How To End Negative Self-Talk And Take Life To A Whole New Level
New York/Pennsylvania. – Meet the dynamic duo! Politics might make for strange bedfellows, but the literary world is also capable of pairing some unusual bunkmates to produce powerful results. Noted author, and rabbinical leader Dr. Abraham Twerski, an Orthodox Jew; and, Tom Gagliano, whose roots are Italian Catholic and who is a high profile leader and successful entrepreneur in the field of addiction and self-help therapy, have joined forces to create this book, “The Problem was Me”(Gentle Path Press). Tom Gagliano and Abraham Twerksi inspire readers to silence their inner voice of self-doubt and fear and begin living proactive, satisfying lives.
Tom Gagliano has developed unique methods and procedures that have been embraced by doctors, institutions and patients to help individuals deal with their childhood wounds. Besides his valuable psychological insight from his life experiences, Tom holds a Master’s degree in social work from Rutgers University.
Besides helping those with destructive behaviors, this book will also bring an understanding to many of us with loved ones who act in ways where they sabotage their own happiness when it comes their way. Also this book will provide some with a blueprint, a blueprint to give our children the healthy messages that may have been denied to many of us.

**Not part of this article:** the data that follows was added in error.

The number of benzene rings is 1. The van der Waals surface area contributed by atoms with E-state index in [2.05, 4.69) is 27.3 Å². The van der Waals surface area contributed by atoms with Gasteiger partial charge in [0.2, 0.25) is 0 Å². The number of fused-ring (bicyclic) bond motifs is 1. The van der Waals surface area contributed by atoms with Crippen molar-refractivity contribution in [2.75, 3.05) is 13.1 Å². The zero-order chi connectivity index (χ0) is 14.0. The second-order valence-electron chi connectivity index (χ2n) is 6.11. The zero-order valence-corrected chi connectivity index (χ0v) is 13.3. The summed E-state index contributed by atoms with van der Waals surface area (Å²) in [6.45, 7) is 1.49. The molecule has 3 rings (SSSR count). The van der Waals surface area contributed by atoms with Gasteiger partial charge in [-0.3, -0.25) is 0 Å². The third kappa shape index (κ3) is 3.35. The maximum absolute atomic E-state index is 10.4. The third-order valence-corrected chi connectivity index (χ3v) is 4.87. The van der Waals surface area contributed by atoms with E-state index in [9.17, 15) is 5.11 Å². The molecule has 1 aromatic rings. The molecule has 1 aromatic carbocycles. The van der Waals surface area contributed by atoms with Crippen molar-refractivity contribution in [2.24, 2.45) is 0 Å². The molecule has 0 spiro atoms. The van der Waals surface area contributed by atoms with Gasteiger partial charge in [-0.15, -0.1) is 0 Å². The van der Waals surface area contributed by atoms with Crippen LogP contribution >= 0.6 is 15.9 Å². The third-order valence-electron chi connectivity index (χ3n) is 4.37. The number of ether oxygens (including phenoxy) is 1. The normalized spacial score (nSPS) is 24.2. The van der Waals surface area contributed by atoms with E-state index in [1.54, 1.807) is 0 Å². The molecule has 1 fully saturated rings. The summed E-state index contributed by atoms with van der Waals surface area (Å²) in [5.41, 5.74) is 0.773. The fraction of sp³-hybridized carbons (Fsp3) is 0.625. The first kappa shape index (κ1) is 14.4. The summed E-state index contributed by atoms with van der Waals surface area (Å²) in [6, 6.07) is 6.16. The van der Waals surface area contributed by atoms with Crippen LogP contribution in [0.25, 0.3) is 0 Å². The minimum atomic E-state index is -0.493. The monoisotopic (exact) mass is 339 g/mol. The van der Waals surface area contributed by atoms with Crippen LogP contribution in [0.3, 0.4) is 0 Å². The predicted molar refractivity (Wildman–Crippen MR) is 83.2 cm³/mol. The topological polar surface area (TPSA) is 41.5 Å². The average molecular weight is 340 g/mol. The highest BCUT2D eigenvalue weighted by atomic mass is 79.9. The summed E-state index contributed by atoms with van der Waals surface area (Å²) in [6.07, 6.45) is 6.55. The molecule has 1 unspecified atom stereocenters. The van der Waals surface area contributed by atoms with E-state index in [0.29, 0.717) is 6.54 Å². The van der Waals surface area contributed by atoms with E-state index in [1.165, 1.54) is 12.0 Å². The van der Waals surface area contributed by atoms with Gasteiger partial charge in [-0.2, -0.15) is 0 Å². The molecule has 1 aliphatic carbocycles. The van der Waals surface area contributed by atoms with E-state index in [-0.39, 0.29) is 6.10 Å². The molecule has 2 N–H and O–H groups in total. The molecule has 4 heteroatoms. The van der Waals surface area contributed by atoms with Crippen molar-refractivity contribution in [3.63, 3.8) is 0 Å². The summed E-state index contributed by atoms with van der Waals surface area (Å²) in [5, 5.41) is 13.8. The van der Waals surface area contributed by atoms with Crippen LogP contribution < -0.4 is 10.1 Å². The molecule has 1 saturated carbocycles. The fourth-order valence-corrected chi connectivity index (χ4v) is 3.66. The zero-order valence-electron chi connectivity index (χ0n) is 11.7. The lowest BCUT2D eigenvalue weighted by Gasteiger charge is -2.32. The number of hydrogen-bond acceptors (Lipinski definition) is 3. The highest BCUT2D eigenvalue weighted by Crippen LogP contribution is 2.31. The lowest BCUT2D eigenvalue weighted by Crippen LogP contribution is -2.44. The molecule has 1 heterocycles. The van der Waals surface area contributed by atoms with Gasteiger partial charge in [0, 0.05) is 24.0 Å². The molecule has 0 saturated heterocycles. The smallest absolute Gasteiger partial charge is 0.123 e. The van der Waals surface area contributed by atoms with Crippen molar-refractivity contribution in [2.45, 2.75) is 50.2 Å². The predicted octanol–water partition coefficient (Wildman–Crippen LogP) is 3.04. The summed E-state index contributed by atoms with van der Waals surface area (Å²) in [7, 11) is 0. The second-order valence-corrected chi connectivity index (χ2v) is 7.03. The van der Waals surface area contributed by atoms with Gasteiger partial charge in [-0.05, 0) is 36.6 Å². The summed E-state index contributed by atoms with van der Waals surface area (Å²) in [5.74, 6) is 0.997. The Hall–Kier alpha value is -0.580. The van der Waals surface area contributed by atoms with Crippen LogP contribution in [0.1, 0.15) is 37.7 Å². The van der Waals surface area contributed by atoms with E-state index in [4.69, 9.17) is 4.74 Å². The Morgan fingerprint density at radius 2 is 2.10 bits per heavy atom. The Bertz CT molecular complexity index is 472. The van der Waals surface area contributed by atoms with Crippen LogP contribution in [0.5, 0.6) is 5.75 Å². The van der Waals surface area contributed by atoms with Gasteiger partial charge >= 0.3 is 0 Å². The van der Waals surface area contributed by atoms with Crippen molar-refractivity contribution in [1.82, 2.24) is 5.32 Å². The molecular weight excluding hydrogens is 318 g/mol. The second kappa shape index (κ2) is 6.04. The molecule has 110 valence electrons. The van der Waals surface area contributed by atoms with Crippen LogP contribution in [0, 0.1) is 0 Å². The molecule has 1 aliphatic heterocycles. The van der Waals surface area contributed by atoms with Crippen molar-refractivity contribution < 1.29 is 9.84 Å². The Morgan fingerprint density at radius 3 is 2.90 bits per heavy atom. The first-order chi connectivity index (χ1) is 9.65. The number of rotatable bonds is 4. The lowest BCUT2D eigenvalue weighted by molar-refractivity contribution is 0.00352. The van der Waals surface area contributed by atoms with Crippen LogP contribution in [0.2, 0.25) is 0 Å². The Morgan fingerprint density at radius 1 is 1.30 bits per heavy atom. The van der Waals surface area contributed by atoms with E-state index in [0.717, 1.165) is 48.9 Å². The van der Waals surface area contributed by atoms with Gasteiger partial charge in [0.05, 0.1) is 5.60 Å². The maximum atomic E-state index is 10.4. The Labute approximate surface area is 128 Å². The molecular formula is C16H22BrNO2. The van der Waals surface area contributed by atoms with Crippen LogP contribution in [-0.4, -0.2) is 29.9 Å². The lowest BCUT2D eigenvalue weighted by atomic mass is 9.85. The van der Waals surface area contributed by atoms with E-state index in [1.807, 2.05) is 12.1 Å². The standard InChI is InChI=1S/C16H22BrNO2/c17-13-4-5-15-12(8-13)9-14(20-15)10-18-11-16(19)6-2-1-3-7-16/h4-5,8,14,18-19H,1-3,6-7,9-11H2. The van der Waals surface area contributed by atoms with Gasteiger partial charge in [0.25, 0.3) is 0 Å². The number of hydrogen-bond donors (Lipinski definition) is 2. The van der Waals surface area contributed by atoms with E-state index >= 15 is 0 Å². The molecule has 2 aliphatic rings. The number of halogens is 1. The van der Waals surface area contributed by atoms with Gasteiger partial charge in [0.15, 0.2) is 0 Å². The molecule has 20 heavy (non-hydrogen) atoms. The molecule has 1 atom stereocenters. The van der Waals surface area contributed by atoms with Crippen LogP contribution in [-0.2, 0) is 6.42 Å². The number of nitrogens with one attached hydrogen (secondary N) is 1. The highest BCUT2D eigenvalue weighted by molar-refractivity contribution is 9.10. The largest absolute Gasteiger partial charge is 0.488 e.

To learn more about Tom Gagliano’s book, visit: http://thomasgagliano.com or to find out more about the book and/or to book an interview with the author or discuss a review, please contact me at: firstname.lastname@example.org
Publishers Weekly Review: “Gagliano …presents a method of stopping the negative thoughts and self-destructive behaviors that might appeal to sufferers of substance abuse and poor impulse control…Gagliano calls his negative voice ‘the warden’ and shares how it impacted his adult life. He presents the idea, backed by a quote from Twerski, that these voices stem from negative messages received during childhood…and illustrates his theories with traumatic childhood anecdotes, some from people identified as his clients. The section on how to conduct a written inventory gives readers a tangible tool to move toward recovery. The book provides a hopeful message on how parents can help their children avoid these pitfalls and how readers can include forgiveness and a spiritual power in their lives.”
Counselor Magazine: “…This book is certainly very suitable for those who are battling addictions since, as the author points out, ‘some addicts who have been sober for a long time may continue to lead tormented, angry lives.’ …However, it should not be written off as a book simply for those who are suffering addiction as it has a much broader application …and could be helpful to anyone who wants to break the cycle of self-defeating thoughts and self-destructive behaviors.”